The launching is always a production number. This time the travel lift couldn’t fit between the 2 boats beside us so Horacio, the yard manager, had to move one to make room. When the straps were applied we had lots of cardboard sheets available to protect the new paint job. Once lowered in the water and all of the thru-hull valves checked for leaks the engine was stared and we were free once again.
We have removed all of the gear we won’t need for this season off the boat and into the van for storage. It is almost as full as it was when we drove down with sail bags, covers and various things we will need when we get back next May.
Since we arrived at the dock we have had Trish onboard connecting up the new solar panels. J-G has set up the mainsail and tomorrow when the wind is light we’ll put up the genoa. There are still lots of small jobs to get done, stuff we have been piling up in various locations has to be stowed, fishing equipment set up, flags hoisted, engine oil, oil and fuel filters changed, water tanks filled, fuel topped up for the boat, generator and dingy, last minute provisioning, some minor caulking and teak oil applied to the toe-rail, plan the passage to Mazatlan, and, finally, getting everything secured and stowed for sea. When we start rocking and rolling it is often too late to lash things down.
Two days ago we bid farewell to Relax, heading for the Baja and this morning to Rio Nimpkish on their way to Mazatlan. We also learned a few days ago that Steve on Full Quiver came down with a serious case of the flu during their stopover in Topolobambo. John and Barb (Naida) decided to wait until he recovered and they left yesterday morning for Mazatlan after a 3-day delay.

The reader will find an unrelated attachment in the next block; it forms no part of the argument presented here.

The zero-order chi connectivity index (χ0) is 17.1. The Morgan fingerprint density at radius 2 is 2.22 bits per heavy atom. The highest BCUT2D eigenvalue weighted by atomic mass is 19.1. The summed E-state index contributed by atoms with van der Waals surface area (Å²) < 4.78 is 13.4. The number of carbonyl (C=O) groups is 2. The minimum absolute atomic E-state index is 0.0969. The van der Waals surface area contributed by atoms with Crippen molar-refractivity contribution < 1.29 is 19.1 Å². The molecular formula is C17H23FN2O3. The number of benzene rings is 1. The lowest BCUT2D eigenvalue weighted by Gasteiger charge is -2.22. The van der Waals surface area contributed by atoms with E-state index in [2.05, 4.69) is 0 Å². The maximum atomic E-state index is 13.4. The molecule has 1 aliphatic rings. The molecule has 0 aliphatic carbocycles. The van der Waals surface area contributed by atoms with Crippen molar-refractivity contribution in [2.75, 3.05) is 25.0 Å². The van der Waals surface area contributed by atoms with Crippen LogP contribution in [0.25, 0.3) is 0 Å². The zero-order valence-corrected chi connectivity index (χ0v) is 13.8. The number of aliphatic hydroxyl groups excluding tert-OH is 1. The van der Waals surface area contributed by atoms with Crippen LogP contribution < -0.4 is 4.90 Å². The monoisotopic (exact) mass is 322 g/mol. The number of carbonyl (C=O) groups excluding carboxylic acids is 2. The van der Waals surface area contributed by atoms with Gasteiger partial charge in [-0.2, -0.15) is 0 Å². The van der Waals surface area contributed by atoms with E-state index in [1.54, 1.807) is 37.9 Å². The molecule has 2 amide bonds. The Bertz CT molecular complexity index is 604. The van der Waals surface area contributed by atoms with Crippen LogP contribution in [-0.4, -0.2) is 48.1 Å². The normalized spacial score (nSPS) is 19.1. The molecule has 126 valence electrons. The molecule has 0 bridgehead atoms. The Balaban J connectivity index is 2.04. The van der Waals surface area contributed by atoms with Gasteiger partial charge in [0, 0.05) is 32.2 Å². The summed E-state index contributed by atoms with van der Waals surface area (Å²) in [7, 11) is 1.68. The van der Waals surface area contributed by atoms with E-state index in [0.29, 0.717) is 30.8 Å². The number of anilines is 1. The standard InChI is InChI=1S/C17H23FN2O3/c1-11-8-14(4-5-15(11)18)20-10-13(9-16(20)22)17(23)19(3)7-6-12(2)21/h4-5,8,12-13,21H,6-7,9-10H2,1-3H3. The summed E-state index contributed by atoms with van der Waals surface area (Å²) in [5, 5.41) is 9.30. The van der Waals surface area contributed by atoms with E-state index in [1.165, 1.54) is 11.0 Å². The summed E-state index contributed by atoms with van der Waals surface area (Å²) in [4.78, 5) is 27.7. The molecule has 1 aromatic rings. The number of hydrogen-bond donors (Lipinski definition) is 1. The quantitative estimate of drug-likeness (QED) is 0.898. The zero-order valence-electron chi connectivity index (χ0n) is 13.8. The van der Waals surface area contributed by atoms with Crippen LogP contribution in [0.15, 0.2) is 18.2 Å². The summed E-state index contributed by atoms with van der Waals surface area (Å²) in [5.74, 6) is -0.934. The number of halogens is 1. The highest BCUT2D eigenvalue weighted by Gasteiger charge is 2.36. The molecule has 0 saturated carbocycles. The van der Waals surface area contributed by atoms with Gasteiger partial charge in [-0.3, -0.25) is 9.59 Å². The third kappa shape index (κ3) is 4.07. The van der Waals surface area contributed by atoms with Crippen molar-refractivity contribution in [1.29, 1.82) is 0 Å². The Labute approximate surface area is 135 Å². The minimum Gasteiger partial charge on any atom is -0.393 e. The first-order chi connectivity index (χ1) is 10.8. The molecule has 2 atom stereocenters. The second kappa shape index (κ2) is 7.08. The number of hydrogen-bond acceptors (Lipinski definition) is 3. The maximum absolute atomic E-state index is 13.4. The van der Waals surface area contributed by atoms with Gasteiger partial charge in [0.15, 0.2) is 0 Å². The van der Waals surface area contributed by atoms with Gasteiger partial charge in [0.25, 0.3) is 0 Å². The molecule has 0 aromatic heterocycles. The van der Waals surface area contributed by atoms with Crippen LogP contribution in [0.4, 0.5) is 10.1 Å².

On Thursday we celebrated Fran’s 60th birthday with friends at a restaurant in San Carlos. Bill and Linda (Tanque de Tiburon) had just arrived the previous day so this was our first contact with them. They had a lot of items for us and other boats we will see in the coming weeks. The most important item for J-G was a new cordless drill/driver. He won’t have to borrow anymore. They also brought down Fran’s new waterproof camera that J-G had purchased online. Looks like Tanque will be sailing south with us. Hope things go better this time; last year we had to tow them into Mazatlan.
We are hoping to catch up with Reno and Nina in Mazatlan when their cruise ship comes in for the day on the 28th. We really want them to see what cruising on a budget is. After the opulence of the cruise ship it should be interesting to see their reaction.
Many thanks to Doug and Trish for their tireless efforts to get us ready and to Bill and Linda for volunteering to be the shipping agents for many of the Canadian boats.
The rink on the town square is up and running. It is covered during the day and doesn't open till 2100. Skate rentals, helmets and ice time all for the equivalent of about $4.50. No hockey sticks or pucks. It will be here for a month. Kids and adults line up for hours to get a chance to try something rare to this country. How they make it work with the daytime heat is a wonder. It opened up the night of the Christmas parade and the night of Fran's birthday.